Jamie Dolinko: Four days in France
Jamie Dolinko, Four days in France, 2011, video, Courtesy of the Artist
Artist Jamie Dolinko has lived and studied in Amsterdam and New York but has made Vancouver her home for the past 12 years. Her recent work, Four days in France, assembles 101 photographs into a slide show of images, set to Bohemian Sunset by St. Germain. As the name suggests, this work documents her brief sojourn this past summer from Laon to Paris and back. Taking the role of a contemporary flâneur, Jamie deftly captures a sense of time, place and experience. Although Paris has been endlessly photographed, under Jamie’s lens a very particular perspective of her time in the French capital is crafted. She kindly offered to share her work with Here and Elsewhere as well as some insight into her larger practice:
Here and Elsewhere: We know you work in a couple of different media, but primarily in photography – what interests you about photography in particular?
Jamie Dolinko: The kind of photography I do is a sort of witnessing, and what seems to attract me is very often a subtle or instantaneous gesture that the camera is uniquely suited to rendering. I guess I’m still intrigued by the decisive moment which may be unfashionable, but it’s a significant aspect of my process.
H&E: We like the idea of the camera as your witness. When you began Four Days in France did you intend to make an artwork with specific sites and a trajectory in mind? Or did your idea develop as you began taking images?
JD: I was intentionally collecting images, but wasn’t sure what they’d be applied to, or what I’d find or respond to until it was actually in front of me. I’d been to Paris several times before and knew what the city looked like, so I did have specific neighbourhoods in mind. But it wasn’t until I got home and reviewed the entire body of work and could begin to pull out pieces that I felt both stood on their own and flowed with the other work that I decided on this format, which also seemed tailored to delivering large amounts of imagery.
H&E: What was your impetus to combine your static images in this way? By putting together your images in this format, it seems you have really expanded the narrative possibilities of the still image, creating a story of sorts – was that your aim?
JD: Four days in France is one of the more linear projects I’ve done but I’ve been working with the idea of making still images move since High-rise Studies, Yellow Square and The Lagoon, which all combined static images with motion. I think it’s the nature of photography, whether it’s constructed or documentary, to suspend and describe a particular moment, and to support a narrative. I’m interested in what happens when you set up a sequence of those narratives, and new media definitely expands my ability to string together images, which I suppose is already a kind of story or motion picture making.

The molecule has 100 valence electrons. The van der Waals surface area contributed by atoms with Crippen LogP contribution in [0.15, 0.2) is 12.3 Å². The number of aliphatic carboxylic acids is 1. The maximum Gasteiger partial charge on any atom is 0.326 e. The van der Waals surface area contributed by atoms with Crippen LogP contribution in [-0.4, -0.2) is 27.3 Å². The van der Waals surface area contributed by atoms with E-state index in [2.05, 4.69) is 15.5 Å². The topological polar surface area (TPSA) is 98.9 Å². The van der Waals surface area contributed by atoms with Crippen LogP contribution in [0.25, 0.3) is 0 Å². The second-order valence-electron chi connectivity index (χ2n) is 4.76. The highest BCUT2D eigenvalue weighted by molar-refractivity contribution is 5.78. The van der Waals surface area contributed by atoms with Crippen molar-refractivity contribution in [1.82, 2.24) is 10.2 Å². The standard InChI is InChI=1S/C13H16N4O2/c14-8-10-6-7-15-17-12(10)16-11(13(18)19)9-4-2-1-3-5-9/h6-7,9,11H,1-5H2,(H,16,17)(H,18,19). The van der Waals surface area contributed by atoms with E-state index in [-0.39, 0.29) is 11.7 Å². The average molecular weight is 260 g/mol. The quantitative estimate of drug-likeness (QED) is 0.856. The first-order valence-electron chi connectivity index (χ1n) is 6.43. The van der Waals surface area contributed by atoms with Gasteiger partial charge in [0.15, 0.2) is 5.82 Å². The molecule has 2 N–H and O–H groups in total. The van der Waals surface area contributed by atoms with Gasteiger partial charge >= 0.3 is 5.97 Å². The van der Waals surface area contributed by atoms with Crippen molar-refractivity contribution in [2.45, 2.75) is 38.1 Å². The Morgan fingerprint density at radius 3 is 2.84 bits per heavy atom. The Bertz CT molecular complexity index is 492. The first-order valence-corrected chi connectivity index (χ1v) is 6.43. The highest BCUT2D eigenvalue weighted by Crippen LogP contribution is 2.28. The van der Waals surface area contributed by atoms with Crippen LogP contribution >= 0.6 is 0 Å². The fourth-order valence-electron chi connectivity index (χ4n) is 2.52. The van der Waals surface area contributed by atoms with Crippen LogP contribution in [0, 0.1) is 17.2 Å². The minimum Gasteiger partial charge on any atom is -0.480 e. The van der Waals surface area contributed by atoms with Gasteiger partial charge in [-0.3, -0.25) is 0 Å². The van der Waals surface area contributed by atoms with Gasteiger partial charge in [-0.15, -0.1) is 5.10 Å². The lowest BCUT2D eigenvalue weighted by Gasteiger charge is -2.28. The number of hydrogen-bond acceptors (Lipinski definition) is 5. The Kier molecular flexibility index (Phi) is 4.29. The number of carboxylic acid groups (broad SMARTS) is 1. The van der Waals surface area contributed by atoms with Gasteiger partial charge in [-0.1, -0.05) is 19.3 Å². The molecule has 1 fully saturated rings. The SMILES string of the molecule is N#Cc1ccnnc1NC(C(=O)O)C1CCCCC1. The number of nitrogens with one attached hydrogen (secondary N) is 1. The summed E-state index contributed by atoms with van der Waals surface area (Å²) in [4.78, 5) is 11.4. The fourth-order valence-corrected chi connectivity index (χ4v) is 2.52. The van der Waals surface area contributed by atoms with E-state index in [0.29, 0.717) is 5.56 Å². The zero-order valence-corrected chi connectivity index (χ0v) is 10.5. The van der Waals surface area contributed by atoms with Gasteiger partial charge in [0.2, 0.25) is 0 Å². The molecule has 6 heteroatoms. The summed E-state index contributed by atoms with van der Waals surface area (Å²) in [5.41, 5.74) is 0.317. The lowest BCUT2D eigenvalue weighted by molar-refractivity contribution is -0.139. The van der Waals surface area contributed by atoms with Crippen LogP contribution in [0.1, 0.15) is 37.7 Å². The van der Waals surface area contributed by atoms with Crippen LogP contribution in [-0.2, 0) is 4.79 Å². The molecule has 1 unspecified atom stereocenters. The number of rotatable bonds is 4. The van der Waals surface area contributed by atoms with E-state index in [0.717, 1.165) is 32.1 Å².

H&E: Many of the images in your work are of ordinary people and objects, rather than of the really stunning architecture of Paris, for example. But you are still able to convey a very specific sense of place. Was avoiding typical ‘touristic’ imagery a conscious decision?
JD: It’s hard not to be awed by all the grandeur and history, but I also find tremendous value in the everyday because for one thing, that’s where I seem to spend a lot of my time. It’s as compelling for me to sit on the subway or metro as it is to walk through the halls of a great museum, and I’m interested in the juxtaposition and the range between the two. Also, the camera is an excellent vehicle for bringing me into the present, a place I generally find rich in subject matter no matter where I am.
H&E: Paris is such an inherently beautiful city. Working in Vancouver, where much of the lauded photography celebrates this city’s back alleys and deteriorating urban structures, were you consciously making a choice to take images that are more conventionally beautiful?
JD: Vancouver is a gorgeous city too, geographically speaking, but it’s so new that I’m not surprised people are attracted to remnants or decay, something leftover that might suggest a past or imply some historical significance. And despite the fact that I’m a big fan of what a friend calls “ruin porn”, and the impressive concentration of amazing talent here, I find some of that work really clinical, heavy on the theory, and quite masculine. And those are not necessarily impulses that drive my own work. I see no reason why something beautiful and something critical have to stand in opposition to each other, or be mutually exclusive. I have no problem with beauty…
H&E: Thanks so much Jamie!